The ultra-portable laptops with ultra-low-voltage processors that we've seen so far have all been thin and light, but none could really be described as 'affordable'. That's not the case with the Samsung X120. At around £500, it's the cheapest ULV ultra-portable we've seen so far.
Although the term 'ultra-portable' covers a range of laptop sizes, the 11.6-inch X120 hits the sweet spot -- it's small enough to be extremely portable but big enough to use comfortably. It's not that much larger than a 10.1-inch netbook and, at exactly 25mm thick, certainly no fatter. It's not even any heavier than most 10.1-inch netbooks, weighing just 1.4kg.
Just about every edge of the X120 is curved, but Samsung has displayed some welcome restraint in terms of design. The metallic grey lid has a small silver Samsung logo (sticky labels are used, rather than moulded plastic) and the bottom half of the case has a thin silver trim that tapers to almost nothing along the front edge. It's a low-key design and we like it.
A case this wide provides ample room for a large keyboard. The X120 uses the same type of keyboard as the recently reviewed R720 desktop-replacement laptop. The wide, flat keys are almost full-size and sit flush together, but each has a raised area to create some finger room between them. The keyboard is very comfortable to use, although the condensed cursor-key cluster at the bottom right corner is rather fiddly.
The wide trackpad supports the usual array of multi-touch gestures and generally works well, although it isn't quite tall enough to enable us to pinch our fingers to zoom. With limited space on the wrist rest, Samsung has moved the buttons to the left and right of the trackpad, but this isn't much of a problem, since they're large and have a positive click.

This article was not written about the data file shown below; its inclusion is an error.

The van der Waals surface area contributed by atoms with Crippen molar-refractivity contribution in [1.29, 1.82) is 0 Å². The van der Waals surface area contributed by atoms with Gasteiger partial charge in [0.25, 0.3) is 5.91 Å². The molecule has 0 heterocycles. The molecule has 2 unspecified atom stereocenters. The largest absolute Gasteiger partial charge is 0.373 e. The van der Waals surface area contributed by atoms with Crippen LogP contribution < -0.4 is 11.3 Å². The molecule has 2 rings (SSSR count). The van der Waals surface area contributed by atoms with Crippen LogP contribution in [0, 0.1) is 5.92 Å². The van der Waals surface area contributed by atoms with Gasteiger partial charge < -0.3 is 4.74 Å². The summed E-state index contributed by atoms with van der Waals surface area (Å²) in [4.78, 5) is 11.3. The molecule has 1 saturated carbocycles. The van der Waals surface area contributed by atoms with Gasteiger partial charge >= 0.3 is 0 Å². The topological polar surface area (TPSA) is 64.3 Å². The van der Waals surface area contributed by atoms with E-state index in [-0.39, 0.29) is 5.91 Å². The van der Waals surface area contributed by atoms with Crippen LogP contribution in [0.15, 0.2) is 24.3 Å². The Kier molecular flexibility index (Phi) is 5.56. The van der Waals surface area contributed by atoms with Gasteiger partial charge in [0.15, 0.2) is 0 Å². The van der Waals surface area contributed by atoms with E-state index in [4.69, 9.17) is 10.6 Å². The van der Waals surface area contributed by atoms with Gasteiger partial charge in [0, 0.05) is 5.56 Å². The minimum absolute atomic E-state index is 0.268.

The two hinges wobble slightly, but not enough to detract from the LED-backlit screen's excellent image quality. The 1,366x768-pixel resolution means you may have to squint to read some text, but the trade-off is a very crisp display, and the glossy finish gives plenty of contrast.
Intel ULV processors are more about energy efficiency than all-out performance, but the Pentium SU4100 chip in the X120 is surprisingly speedy. Dual-core with a 1.3GHz clock speed, it scored 3,310 in the PCMark05 benchmark test. This puts the X120 well behind standard Intel Core 2 Duo laptops in the speed stakes, but it's around twice as fast as a laptop with an Intel Atom processor. The processor also provides more than enough power for multi-tasking with productivity applications in Windows 7.
Samsung hasn't done anything special with the X120's graphics capability -- it has the same Intel GMA 4500MHD GPU as most other ULV laptops. This turned in a 3DMark06 score of 863, ruling out 3D gaming. The X120 can handle 720p video with ease, but 1080p video is more of a struggle, so you won't be able to fully exploit the HDMI port.
The X120's only real weak spot is its battery life. Any ultra-portable stands or falls on how long it can be used away from the mains. Lasting for 1 hour and 36 minutes in Battery Eater's intensive Classic test and 3 hours and 38 minutes in the less demanding Reader's test, the X120 won't let you stray far from a power point.
The Samsung X120 is by far the best ULV ultra-portable we've seen so far. It's cheap, highly portable and Samsung has made surprisingly few compromises. The only real disappointment is its lacklustre battery life, but, if around 2.5 hours of mains-free use is all you require, you'll be served well by the rest of the specification.
Edited by Charles Kloet